Skip to: Content
Skip to: Site Navigation
Skip to: Search


U.S. Supreme Court takes a new 10 Commandments case

The Decalogue is on display in a public park in Utah. Is the park, therefore, a forum for expression of all types?

(Page 2 of 2)



Judge McConnell's warning continued: "A city that accepted the donation of a statue honoring a local hero could be forced under the panel's rulings, to allow a local religious society to erect a Ten Commandments monument – or for that matter, a cross, a nativity scene, a statue of Zeus, or a Confederate flag."

Skip to next paragraph

In urging the high court to take up the case, Jay Sekulow of the American Center for Law and Justice says it was government speech when city officials placed the Ten Commandments monument in the park.

Accepting a monument for permanent display as the government's own property does not require accepting other monuments in the name of content – or viewpoint neutrality," Mr. Sekulow wrote in his brief on behalf of Pleasant Grove. "Nor does the government's acceptance of a donated monument require that a government park be turned into a cluttered junkyard of monuments contributed by all comers."

Lawyers for the Summum church say the public outcry is Pleasant Grove's fault. The city adopted a written policy permitting the display of privately donated monuments in public parks. Under those circumstances, the court found that donated monuments were part of a public forum. Once a public forum is established, government may not discriminate against other speakers, they say.

"Far from the radical and far-reaching decision described by [the city], the decision below is in fact narrow and limited in scope," writes Washington lawyer Pamela Harris in her brief on behalf of the church.

In a friend of the court brief, the city of Casper, Wyo., urged the high court to take up the case and reverse the 10th Circuit decision. The city said the appeals court decision had placed Casper in a "terrible dilemma."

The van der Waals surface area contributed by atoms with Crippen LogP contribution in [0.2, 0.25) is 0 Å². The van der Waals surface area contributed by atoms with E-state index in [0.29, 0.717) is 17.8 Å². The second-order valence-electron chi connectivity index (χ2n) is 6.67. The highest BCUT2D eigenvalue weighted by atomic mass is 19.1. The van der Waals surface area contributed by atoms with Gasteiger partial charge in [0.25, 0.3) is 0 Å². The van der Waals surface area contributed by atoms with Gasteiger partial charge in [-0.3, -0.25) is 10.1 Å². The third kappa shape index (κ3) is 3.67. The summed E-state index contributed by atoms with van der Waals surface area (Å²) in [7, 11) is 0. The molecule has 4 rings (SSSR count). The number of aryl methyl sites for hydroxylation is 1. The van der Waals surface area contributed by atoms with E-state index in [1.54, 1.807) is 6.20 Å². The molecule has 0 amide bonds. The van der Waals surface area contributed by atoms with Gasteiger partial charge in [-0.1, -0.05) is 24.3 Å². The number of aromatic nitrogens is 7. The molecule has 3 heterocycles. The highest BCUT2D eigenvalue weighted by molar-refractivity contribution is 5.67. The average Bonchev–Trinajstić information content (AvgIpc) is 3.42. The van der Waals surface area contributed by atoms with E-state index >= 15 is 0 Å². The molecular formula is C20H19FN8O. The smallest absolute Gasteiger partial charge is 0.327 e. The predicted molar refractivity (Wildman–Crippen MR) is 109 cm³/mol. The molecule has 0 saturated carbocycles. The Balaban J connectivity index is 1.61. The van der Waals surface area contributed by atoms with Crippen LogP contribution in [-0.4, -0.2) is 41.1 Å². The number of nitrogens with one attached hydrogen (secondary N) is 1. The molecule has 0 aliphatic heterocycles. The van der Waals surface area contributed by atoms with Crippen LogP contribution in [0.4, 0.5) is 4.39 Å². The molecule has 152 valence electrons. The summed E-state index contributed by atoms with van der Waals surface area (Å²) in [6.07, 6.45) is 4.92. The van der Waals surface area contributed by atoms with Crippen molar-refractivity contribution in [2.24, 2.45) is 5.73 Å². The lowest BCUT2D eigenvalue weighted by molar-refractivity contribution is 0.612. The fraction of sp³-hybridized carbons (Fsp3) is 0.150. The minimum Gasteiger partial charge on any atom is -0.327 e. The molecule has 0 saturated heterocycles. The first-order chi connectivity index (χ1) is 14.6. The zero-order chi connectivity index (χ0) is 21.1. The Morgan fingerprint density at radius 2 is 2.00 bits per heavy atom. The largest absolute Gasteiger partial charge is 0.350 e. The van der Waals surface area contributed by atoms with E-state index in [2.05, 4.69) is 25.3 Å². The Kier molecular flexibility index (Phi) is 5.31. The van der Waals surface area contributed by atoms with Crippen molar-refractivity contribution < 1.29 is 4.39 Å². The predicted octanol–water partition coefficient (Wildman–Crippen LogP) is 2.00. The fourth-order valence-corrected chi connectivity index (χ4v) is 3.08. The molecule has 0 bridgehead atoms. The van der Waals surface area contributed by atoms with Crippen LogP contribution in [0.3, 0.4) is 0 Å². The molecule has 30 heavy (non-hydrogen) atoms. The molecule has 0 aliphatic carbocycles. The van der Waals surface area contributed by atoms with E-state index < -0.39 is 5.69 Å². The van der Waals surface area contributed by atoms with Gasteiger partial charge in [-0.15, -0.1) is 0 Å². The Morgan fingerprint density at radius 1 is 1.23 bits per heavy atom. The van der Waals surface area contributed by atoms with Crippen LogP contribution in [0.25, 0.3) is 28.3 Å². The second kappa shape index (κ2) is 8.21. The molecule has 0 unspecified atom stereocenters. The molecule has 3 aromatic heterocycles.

Casper is the hometown of Matthew Shepard, a young gay man who was tied to a fence, beaten, and then left to die near Laramie, Wyo., in October 1998. The case became a national symbol of bigotry and violence against homosexuals. It also became an antigay rallying cry of Pastor Fred Phelps of the Westboro Baptist Church.

Mr. Phelps is attempting to use the 10th Circuit decision to force the city of Casper, where Mr. Shepard is interred, to erect a Matthew Shepard monument near the Ten Commandments monument in a city park.

The Phelps monument would read: "MATTHEW SHEPARD Entered Hell October 12, 1998, in Defiance of God's Warning 'Thou shalt not lie with mankind as with womankind: it is abomination.' Lev. 18:22."

"Now the city confronts a dilemma," writes Patrick Gillen of the Chicago-based Fidelis Center for Law and Policy, in his brief for the City of Casper. Does the fact that the city has a Ten Commandments monument mean that it must now incorporate Pastor Phelps's monument? he asks.

"The city dreads the answer for reasons any person who values civility can easily understand," Mr. Gillen writes.

The case is Pleasant Grove City v. Summum (07-665).

Summum: Who they are

The Summum, which means “highest or greatest” in Latin, were founded in Utah in 1975 by Claude Nowell, who goes by the name Corky Ra.

Summum followers meditate on creation and aspects of creation that individuals retain. They claim they follow the teachings of Gnostic Christianity and believe that meditation leads to revelation.

Source: The Summum, www.summum.us/summum.shtml

Permissions